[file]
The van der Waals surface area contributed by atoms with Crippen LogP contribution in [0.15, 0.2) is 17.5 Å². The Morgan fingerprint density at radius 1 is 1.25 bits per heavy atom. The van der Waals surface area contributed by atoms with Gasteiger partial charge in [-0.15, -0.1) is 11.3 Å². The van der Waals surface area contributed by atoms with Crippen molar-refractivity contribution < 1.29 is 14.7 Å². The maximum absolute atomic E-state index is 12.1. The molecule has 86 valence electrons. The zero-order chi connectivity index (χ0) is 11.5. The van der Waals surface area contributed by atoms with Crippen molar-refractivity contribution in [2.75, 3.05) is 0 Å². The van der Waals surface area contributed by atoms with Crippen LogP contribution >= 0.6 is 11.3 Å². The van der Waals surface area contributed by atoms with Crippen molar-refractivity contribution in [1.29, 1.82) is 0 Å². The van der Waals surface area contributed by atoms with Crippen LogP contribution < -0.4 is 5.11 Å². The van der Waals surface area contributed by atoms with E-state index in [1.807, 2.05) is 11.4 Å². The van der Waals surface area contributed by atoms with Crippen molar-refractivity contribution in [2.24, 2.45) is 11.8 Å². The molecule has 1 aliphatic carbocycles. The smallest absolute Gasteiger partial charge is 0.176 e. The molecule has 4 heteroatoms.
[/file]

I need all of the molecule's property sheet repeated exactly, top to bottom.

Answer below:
The van der Waals surface area contributed by atoms with Crippen LogP contribution in [0.15, 0.2) is 17.5 Å². The Morgan fingerprint density at radius 1 is 1.25 bits per heavy atom. The van der Waals surface area contributed by atoms with Gasteiger partial charge in [-0.15, -0.1) is 11.3 Å². The van der Waals surface area contributed by atoms with Crippen molar-refractivity contribution < 1.29 is 14.7 Å². The maximum absolute atomic E-state index is 12.1. The molecule has 86 valence electrons. The zero-order chi connectivity index (χ0) is 11.5. The van der Waals surface area contributed by atoms with Crippen molar-refractivity contribution in [2.75, 3.05) is 0 Å². The van der Waals surface area contributed by atoms with Crippen LogP contribution >= 0.6 is 11.3 Å². The van der Waals surface area contributed by atoms with Crippen molar-refractivity contribution in [1.29, 1.82) is 0 Å². The van der Waals surface area contributed by atoms with Crippen LogP contribution < -0.4 is 5.11 Å². The van der Waals surface area contributed by atoms with E-state index in [1.807, 2.05) is 11.4 Å². The van der Waals surface area contributed by atoms with Crippen molar-refractivity contribution in [2.24, 2.45) is 11.8 Å². The molecule has 1 aliphatic carbocycles. The smallest absolute Gasteiger partial charge is 0.176 e. The molecule has 4 heteroatoms.